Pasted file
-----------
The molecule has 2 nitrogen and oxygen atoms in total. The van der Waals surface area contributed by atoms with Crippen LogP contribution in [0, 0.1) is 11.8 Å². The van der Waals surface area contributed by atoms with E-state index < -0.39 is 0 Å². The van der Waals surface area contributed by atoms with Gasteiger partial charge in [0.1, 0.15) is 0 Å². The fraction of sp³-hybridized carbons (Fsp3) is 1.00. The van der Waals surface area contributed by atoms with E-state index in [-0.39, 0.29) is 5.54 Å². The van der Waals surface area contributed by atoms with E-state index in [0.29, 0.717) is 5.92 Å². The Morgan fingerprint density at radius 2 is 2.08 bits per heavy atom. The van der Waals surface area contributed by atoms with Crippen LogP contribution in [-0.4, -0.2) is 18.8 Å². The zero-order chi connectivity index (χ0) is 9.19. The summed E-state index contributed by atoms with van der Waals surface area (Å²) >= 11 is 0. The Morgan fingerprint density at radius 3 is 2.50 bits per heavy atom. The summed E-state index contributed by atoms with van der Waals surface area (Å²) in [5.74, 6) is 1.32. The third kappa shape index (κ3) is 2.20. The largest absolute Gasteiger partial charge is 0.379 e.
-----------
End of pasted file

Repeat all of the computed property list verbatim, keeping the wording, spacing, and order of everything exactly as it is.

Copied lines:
The molecule has 2 nitrogen and oxygen atoms in total. The van der Waals surface area contributed by atoms with Crippen LogP contribution in [0, 0.1) is 11.8 Å². The van der Waals surface area contributed by atoms with E-state index < -0.39 is 0 Å². The van der Waals surface area contributed by atoms with Gasteiger partial charge in [0.1, 0.15) is 0 Å². The fraction of sp³-hybridized carbons (Fsp3) is 1.00. The van der Waals surface area contributed by atoms with E-state index in [-0.39, 0.29) is 5.54 Å². The van der Waals surface area contributed by atoms with E-state index in [0.29, 0.717) is 5.92 Å². The Morgan fingerprint density at radius 2 is 2.08 bits per heavy atom. The van der Waals surface area contributed by atoms with Crippen LogP contribution in [-0.4, -0.2) is 18.8 Å². The zero-order chi connectivity index (χ0) is 9.19. The summed E-state index contributed by atoms with van der Waals surface area (Å²) >= 11 is 0. The Morgan fingerprint density at radius 3 is 2.50 bits per heavy atom. The summed E-state index contributed by atoms with van der Waals surface area (Å²) in [5.74, 6) is 1.32. The third kappa shape index (κ3) is 2.20. The largest absolute Gasteiger partial charge is 0.379 e.